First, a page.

Stupid Question About Increasing Jobs in Private Sector

News today that only 6% of the 200,000 new jobs created in the past year
are full-time, and part of the problem is that there are lower financial
obligations for workers who work less hours, why do employers not just
pay people cash in hand and tell them they must be responsible for their
own tax and NI?
I understand there is some issue with 'contractors' but I don't
understand it, but would it apply to a driver or a secretary, all the
commonly low paid jobs?
Reply to
Maria
Because it would be illegal under tax law. Not necessarily under employment law, but under tax law.
Remember IR35 (or whatever)?
No.
The relationship between an employer and a person providing services to that employer has to be that of master/servant rather than purchaser/contractor.
It's all pretty settled law.
Reply to
JNugent
Yes that's the thing I don't understand!
Since when? PAYE? There is a great call for the unemployed to scour the streets looking for work - which I agree with. How does anyone do a couple of days casual work without breaking these settled laws? This is why I said it's a stupid question - I am assuming everyone else knows except me! I imagine that if employers could simply directly employ someone for a week or two, or even a year, and not have to worry about the government related financial implications or employment rights, the amount of available work would increase dramatically.
Reply to
Maria

There's plenty on the net about it. It'll explain it better than I can, but the basic position is that self-employment may not be used as a "sham" to disguise what is in reality an employed job - and particularly not in order to avoid or evade taxation or NI.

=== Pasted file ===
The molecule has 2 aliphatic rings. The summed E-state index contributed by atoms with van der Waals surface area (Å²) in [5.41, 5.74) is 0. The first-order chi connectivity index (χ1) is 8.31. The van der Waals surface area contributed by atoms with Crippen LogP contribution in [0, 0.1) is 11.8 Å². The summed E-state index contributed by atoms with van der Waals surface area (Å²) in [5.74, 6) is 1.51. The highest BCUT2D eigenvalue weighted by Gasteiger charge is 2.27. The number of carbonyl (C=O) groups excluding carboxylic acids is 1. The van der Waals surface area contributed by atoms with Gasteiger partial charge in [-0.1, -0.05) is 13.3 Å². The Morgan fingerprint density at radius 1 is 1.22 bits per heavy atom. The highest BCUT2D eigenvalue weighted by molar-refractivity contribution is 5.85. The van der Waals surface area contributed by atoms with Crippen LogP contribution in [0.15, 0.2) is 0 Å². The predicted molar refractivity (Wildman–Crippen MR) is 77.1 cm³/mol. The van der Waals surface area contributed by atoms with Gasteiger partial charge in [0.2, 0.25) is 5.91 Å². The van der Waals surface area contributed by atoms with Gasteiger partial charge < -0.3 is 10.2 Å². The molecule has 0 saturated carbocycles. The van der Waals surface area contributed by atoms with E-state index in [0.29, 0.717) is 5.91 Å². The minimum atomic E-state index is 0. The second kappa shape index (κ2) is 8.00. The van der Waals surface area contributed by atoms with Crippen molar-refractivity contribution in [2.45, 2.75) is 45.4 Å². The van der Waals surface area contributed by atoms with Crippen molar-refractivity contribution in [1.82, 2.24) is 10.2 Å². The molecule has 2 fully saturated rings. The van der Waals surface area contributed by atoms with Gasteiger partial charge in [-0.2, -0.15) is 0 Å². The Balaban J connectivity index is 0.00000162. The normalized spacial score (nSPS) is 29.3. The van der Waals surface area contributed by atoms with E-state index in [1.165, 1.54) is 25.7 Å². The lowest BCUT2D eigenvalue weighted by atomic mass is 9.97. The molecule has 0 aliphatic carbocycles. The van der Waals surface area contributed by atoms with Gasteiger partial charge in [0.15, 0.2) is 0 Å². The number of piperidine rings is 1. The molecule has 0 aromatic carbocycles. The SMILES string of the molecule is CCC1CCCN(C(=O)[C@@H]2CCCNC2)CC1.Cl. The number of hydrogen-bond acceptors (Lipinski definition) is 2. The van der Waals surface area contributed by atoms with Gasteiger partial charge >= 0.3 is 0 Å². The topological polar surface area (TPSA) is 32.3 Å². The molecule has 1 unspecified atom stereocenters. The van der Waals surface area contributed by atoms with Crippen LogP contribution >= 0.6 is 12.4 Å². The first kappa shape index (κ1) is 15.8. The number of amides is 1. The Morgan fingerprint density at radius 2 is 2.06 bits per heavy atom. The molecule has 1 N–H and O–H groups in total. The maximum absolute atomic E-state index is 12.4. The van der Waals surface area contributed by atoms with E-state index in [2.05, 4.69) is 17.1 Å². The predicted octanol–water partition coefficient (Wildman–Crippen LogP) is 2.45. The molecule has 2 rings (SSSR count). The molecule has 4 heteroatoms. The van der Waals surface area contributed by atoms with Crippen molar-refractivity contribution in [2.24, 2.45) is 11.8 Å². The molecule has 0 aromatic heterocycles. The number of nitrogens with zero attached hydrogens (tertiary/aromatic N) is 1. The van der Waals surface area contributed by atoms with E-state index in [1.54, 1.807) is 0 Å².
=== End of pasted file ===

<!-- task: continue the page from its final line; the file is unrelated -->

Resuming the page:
The distinction (AIUI) lies between a contract for service (employee) and contract to provide service(s) (contractor).
I suppose so.
Casual work - *genuinely* casual work - would be treated differently.
I expect you're right, but that the standard political answer is that more advantage would would be lost by such a move than would be gained by it.
Reply to
JNugent
this is the government you're talking about...it is terminally incompetent....and is getting more so by the year... and ever more expensive!
formatting link
"HMRC has a backlog of 18 million PAYE cases, affecting an estimated 15 million taxpayers. The exact amounts of tax involved are not known, but estimates suggest £1.4 billion of tax was underpaid and £3 billion of overpaid tax is due to be refunded. So complicated has the tax system become as a result of Gordon Brown's obsessive tinkering, that HMRC did not even understand the impact of the Finance Act 2008 on its own deadlines for collecting tax. As a result, it is now unable legally to collect an estimated £650 million in underpaid tax."
there are other linked items at that addy...
regards
Reply to
abelard
It would be interesting to know whether it is at all possible nowadays for people who are living on the streets to get casual work. I remember it being quite easy to get work by turning up eg at the kitchens of large hotels early in the morning, and labour exchanges sending people out for a days work with few or no formalities. For those at the very bottom who may not be able to hold down a permanent job perhaps due to drug or alchohol abuse, or mental health problems, I would have thought that easy access to this type of work would be a good thing and not least reduce the temptation of falling into crime.
j
Reply to
Djornsk
That is indeed the (or a) basic position, but is not what IR35 is about. IR35 is, AIUI, specifically about using limited company wrappers to disguise what is basically self-employment (or indeed employment), and particularly in the case of husband and wife companies where one does all the work and the other does a couple of hours of admin a week, and avoiding tax by in effect sharing the income equally while the input of work (or other stuff like expertise or invested capital) is very unequal.
Reply to
Ronald Raygun
Don't worry about it. It's irrelevant as it only applies if the worker is operating as a limited company.
But the earlier poster is correct, deduction of PAYE from source is a mandatory requirement for an employer/employee relationship.
What is an "employee"? Well that another matter! But you don't (not) become one just because the employer says so and if the employer gets it wrong, then he is one who has to make up the missing back tax. So it is (usually) not in the employer's interest to make an incorrect assessment.
tim
Reply to
tim....

Site Timeline Threads

BeanSmart website is not affiliated with any of the manufacturers or service providers discussed here. All logos and trade names are the property of their respective owners.